"Subsequent to the auction, Alpine offered $175,000 in bulk for the line. Ameritrust, as the secured party, accepted Alpine's offer to buy the equipment. Ameritrust then requested and was granted a hearing in the Cuyahoga County Court of Common Pleas to determine the commercial reasonableness of a public sale. That court determined that the sale was commercially reasonable as defined in the Uniform Commercial Code. Rosen & Company then notified Alpine, LPC and ACM, confirming that the sale had been made to Alpine. The plaintiffs then filed the instant lawsuit with this Court."
Trial Court's Opinion, pp. 4-6 (footnote omitted).
Judge Krenzler based his dismissal of the complaint on his finding that the auction sale was "clearly with reserve" and that the sale was, as a matter of law, "subject to both the confirmation of the secured party and the Court of Common Pleas." In his view, there was no acceptance of the bid, because the sale was not confirmed by the secured party. Therefore, he held there was no binding contract and the sellers were free to accept the subsequent offer. We agree and affirm.
It is important to grasp the legal understandings implicit in a sale by auction. These are well established:
"A sale at auction, like every other sale, must have the assent, express or implied, of both seller and buyer. An announcement of an auction or the act of putting property up for sale at auction does not constitute an offer to sell capable of acceptance by the making of a bid. An advertisement of an auction is not an offer to sell which becomes binding, even conditionally, on the owner when a bid is made. Rather, an announcement that a person will sell his property at public auction to the highest bidder is a mere declaration of intention to hold an auction at which bids will be received. It is a mere invitation to those attending the sale to make offers by bids. The contract becomes complete only when the bid is accepted, this being ordinarily denoted by the fall of a hammer.
"These common-law principles are adopted by the Uniform Commercial Code.
"Where the seller reserves the right to refuse to accept any bid made, a binding sale is not consummated between the seller and the bidder until the seller accepts the bid. Furthermore, where a right is reserved in the seller to reject any and all bids received, the right may be exercised by the owner even after the auctioneer has accepted a bid, and this applies to the auction of public as well as private property.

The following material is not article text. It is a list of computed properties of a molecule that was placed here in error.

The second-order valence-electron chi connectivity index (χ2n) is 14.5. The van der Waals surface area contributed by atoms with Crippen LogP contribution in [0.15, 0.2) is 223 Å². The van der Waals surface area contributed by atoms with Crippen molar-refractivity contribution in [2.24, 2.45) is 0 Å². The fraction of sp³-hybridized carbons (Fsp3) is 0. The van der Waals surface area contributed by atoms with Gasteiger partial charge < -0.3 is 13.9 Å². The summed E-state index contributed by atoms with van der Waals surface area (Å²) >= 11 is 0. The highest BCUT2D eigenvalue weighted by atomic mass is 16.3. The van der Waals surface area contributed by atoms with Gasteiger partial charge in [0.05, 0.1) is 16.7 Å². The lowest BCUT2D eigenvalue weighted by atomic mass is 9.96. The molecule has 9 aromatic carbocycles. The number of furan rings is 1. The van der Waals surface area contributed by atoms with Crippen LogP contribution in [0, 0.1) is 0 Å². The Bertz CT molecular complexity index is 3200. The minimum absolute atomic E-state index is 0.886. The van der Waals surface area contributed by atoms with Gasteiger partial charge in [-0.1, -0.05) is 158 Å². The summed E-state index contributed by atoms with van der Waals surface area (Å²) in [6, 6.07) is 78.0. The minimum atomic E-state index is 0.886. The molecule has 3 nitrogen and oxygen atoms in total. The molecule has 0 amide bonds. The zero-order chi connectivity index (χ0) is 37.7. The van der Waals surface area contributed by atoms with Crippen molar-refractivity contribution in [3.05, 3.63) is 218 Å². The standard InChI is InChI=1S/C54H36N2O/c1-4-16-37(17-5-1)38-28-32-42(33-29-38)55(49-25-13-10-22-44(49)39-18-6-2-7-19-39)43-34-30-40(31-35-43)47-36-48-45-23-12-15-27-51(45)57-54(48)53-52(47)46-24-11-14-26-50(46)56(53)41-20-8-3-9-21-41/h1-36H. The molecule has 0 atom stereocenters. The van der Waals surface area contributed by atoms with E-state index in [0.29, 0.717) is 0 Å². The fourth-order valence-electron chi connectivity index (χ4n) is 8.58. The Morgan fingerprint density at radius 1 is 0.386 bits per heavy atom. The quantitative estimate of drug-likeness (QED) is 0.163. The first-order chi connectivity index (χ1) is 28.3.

"Once a bid has been accepted, the parties occupy the same relation toward each other as exists between promisor and promisee in an executory contract of sale conventionally made. Thereafter, as a rule, the seller has no right to accept a higher bid, nor may the buyer withdraw his bid."
7 Am.Jur.2d Auctions & Auctioneers Sec. 16 (1980 & Supp.1991); see also 6 Ohio Jur.3d Auctions & Auctioneers Secs. 23-25 (1978 & Supp.1990) [hereinafter Ohio Jur.].
Therefore, applying these principles, where a sale is with reserve2 and subject to "confirmation" by the seller, the bids are subject to rejection after the sale, even though accepted by the auctioneer. Iwakiri v. Ewing (In re El Camino Press), 31 B.R. 340 (Bankr.C.D. Cal. 1983), is directly in point with the case at bar. It cites many authorities which need not be repeated here, and we approve its reasoning. It squarely holds that an auction sale may be made conditional, provided the bidders have actual or constructive notice of the conditions. Accord Bradshaw v. Thompson, 454 F.2d 75 (6th Cir. 1972); Cody v. Stalter, 1988 WL 96188, 1988 Ohio App. LEXIS 3698 (Ohio Ct.App. Erie County 1988) [hereinafter Cody]; Tanner v. Rawson Masonic Temple, No. 5-80-22 (Ohio Ct.App. Hancock County Dec. 31, 1980); see also Annotation, Auction Sales Under UCC Sec. 2-328, 44 A.L.R.4th 110 (1986 & Supp.1990).